Sermon The Penitent

Luke 7:38 And she stood at Jesus' feet behind him weeping, and began to wash his feet with tears, and did wipe them with the hairs of her head, and kissed his feet, and anointed them with the ointment.
This history begins at the 37th verse, and furnishes us with this useful hint of instruction - that the greatest sinners may be the objects of distinguishing love and the trophies of divine mercy. We have an instance of this in Manasseh. ... A similar instance we have now before us. The woman here spoken of is in the foregoing verse called a sinner; that is, one of a profligate and infamous character so that the Pharisee, in whose house Christ now was, wondered that he should suffer her to approach him. Yet her present conduct bespeaks her a sincere convert, a real Christian. Those members which had been instruments of unrighteousness unto sin, are now used to express the ardour of her love and the sincerity of her repentance.
In the conduct of this penitent we may observe the following particulars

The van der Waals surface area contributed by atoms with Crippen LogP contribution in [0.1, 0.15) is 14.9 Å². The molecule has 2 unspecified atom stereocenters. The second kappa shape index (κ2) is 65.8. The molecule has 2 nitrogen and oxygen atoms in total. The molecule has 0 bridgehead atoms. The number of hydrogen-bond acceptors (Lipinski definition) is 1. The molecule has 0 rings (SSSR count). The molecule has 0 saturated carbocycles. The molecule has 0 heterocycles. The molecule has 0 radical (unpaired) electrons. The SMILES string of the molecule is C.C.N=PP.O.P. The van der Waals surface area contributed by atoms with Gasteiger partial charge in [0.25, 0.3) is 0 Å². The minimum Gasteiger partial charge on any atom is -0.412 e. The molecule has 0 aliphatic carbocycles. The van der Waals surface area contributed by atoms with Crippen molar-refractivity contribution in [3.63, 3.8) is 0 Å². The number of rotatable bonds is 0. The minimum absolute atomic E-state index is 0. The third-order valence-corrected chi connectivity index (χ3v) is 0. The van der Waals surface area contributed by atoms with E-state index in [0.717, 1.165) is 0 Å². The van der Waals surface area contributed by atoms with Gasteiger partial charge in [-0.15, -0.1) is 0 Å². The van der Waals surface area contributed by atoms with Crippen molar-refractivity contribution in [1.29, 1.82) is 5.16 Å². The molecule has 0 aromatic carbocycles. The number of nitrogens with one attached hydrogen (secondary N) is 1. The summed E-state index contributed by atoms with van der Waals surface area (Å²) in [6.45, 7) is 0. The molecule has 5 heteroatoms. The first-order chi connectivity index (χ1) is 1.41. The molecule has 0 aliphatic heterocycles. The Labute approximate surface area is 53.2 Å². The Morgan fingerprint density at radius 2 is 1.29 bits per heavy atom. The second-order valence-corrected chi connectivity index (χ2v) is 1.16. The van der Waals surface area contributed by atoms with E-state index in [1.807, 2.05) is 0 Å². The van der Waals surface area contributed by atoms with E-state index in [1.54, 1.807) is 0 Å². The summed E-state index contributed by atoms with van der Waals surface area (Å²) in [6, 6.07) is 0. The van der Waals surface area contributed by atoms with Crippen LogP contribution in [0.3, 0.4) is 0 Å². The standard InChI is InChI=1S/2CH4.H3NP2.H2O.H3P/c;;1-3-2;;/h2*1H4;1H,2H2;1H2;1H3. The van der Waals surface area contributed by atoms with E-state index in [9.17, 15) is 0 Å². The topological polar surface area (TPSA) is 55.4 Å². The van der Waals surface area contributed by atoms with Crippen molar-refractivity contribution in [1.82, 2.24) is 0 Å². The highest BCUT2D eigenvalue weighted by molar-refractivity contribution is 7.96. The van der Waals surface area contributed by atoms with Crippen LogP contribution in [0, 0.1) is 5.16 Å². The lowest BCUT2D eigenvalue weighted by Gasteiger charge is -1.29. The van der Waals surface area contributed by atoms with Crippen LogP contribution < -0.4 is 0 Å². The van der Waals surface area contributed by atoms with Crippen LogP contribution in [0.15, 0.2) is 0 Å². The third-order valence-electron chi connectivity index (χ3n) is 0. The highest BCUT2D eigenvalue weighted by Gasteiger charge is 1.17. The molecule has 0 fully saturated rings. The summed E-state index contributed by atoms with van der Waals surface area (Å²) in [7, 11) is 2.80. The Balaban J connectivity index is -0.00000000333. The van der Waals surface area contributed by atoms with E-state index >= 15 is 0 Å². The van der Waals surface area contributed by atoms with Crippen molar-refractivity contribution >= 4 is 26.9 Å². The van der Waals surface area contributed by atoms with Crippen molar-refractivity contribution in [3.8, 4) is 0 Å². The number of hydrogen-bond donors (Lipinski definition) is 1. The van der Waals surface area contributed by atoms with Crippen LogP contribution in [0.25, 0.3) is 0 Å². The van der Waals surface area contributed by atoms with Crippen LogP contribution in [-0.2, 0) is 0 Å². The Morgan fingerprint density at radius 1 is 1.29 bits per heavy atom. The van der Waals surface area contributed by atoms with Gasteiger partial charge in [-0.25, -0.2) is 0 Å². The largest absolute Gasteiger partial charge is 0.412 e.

1. Her deep humility She stood at the feet of Jesus
Mary, the sister of Martha, sat at the feet of Jesus, which might signify the calm, settled, and composed state of her mind. But this woman stood; a posture which denote humility, reverence and fear. She stood like a servant in waiting, ready to put in practice what she had designed for his honour. A sense of his excellency, and her own unworthiness, deeply humbled her: she never before saw Christ so amiable, nor herself so odious. The greatest sinners, when called by divine grace, often become the humblest saints.
2. Observe the holy shame of this penitent She stood at Jesus' feet behind him
Such was the beauty of his holiness that she was ashamed, and such the glory of his majesty that she was afraid to look him in the face. She did not turn her back upon him but intimated by the whole of her conduct that she deserved that he should turn his back upon her.
3. Her unfeigned sorrow She stood behind him weeping
Those eyes which had been the inlets of temptation and sin now become the outlets of godly sorrow. Those eyes which had been full of adultery were now full of tears and flow with penitential grief. She wept to think what she had done against Christ and what Christ had done for her. These were not hypocritical or fictitious tears. ... Though the shedding of tears is not always an evidence of grace, nor the want of them a sign of a graceless state, yet particular notice is taken of weeping saints in Scripture.